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Global Education

Global

Global Education Series

Our Middle School Program for Global Understanding 

To be prepared to participate in tomorrow’s global arena, students need an understanding of the world beyond their own borders. Journeys in Film offers innovative and engaging tools to explore other cultures and social issues, beyond the often negative images seen in print, television, and film media. For today’s media centric youth, film is an appropriate and effective teaching tool.Journeys in Film has carefully selected quality films that tell the stories of young people living in locations that may otherwise never be experienced by your students. In a world history class where unbiased materials for teaching about the Middle East are already in short supply, the Iranian film Children of Heaven offers young characters that American middle school students can relate to, in spite of the cultural differences. Teachers of English and language arts will find the films invaluable for teaching the traditional concepts of plot structure, characterization, setting, theme, and symbolism. Social studies teachers will find introductions to the physical and human geography of remote lands such as Tibet and of our largest trading partners such as South Korea, India, and China. Math lessons include probability and statistics, graphing, the concept of infinity, and even the mathematics behind an epidemic. Young scientists will be eager to learn about the forces behind earthquakes, the echolocation abilities of whales, the mechanics of the human voice, and many other topics. There are art lessons that give students a chance to try making traditional Japanese kites or to learn about the symbolism behind Maori tattoos or the Buddhist mandalas (works of sacred art). Many lessons help students understand their own world as they explore the concepts of family, coming of age, taking responsibility, learning differences, gender roles, and intergenerational conflict and cooperation.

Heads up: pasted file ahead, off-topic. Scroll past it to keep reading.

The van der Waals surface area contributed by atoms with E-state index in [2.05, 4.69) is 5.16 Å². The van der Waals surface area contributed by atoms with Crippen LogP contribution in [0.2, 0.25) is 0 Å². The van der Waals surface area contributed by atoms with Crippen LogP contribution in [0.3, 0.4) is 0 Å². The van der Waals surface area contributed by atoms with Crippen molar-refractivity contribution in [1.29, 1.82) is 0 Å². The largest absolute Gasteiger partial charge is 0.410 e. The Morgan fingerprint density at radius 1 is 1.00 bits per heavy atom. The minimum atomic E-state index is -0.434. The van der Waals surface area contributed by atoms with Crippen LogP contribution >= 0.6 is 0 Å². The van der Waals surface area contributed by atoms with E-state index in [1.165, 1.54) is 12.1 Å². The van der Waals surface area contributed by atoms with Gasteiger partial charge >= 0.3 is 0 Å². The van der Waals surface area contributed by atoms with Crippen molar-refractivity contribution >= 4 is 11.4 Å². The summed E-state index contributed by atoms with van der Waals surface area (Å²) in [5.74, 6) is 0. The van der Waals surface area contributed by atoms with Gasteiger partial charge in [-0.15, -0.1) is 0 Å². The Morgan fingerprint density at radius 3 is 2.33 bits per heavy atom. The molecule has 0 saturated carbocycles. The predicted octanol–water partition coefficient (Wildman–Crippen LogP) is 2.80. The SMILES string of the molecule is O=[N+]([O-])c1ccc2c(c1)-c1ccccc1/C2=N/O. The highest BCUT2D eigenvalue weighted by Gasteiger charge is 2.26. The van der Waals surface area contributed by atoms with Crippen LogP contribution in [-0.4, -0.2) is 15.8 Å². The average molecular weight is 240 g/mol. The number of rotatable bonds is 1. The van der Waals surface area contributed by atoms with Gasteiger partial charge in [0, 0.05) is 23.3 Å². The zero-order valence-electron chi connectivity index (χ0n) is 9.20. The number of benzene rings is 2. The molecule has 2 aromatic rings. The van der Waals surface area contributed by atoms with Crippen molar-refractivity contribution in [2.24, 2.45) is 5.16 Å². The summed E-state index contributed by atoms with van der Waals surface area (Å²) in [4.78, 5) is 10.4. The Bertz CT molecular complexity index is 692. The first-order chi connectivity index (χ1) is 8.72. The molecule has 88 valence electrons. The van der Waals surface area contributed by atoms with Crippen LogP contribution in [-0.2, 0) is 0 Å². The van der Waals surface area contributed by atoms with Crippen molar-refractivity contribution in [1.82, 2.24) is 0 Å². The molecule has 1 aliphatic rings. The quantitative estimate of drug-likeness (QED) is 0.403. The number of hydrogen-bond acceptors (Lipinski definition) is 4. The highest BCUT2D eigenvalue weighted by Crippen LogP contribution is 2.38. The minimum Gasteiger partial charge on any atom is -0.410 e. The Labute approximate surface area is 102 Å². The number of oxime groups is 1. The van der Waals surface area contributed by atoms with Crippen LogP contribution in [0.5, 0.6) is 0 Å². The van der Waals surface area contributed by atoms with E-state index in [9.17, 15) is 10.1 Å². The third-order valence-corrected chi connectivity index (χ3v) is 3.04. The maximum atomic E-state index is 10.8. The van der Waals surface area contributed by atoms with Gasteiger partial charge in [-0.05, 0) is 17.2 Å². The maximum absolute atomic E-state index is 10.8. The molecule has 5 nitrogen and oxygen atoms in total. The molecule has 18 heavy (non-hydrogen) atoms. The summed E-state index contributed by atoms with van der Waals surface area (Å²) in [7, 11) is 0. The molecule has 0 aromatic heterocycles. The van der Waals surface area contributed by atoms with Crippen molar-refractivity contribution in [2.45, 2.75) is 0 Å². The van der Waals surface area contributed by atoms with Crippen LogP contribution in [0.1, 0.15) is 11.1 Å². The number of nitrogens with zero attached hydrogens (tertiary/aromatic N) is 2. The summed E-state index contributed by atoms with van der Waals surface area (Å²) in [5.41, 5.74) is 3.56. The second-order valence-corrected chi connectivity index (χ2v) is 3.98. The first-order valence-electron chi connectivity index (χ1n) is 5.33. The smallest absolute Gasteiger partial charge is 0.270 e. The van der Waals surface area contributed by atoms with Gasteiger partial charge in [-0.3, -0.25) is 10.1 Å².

• In a world history class where unbiased materials for teaching about the Middle East are already in short supply, the Iranian film Children of Heaven offers young characters that American middle school students can relate to, in spite of the cultural differences. 
  • Teachers of English and language arts will find the films invaluable for teaching the traditional concepts of plot structure, characterization, setting, theme, and symbolism. 
  • Social studies teachers will find introductions to the physical and human geography of remote lands such as Tibet and of our largest trading partners such as South Korea, India, and China. 
  • Math lessons include probability and statistics, graphing, the concept of infinity, and even the mathematics behind an epidemic. 
  • Young scientists will be eager to learn about the forces behind earthquakes, the echolocation abilities of whales, the mechanics of the human voice, and many other topics. 
  • There are art lessons that give students a chance to try making traditional Japanese kites or to learn about the symbolism behind Maori tattoos or the Buddhist mandalas (works of sacred art). 

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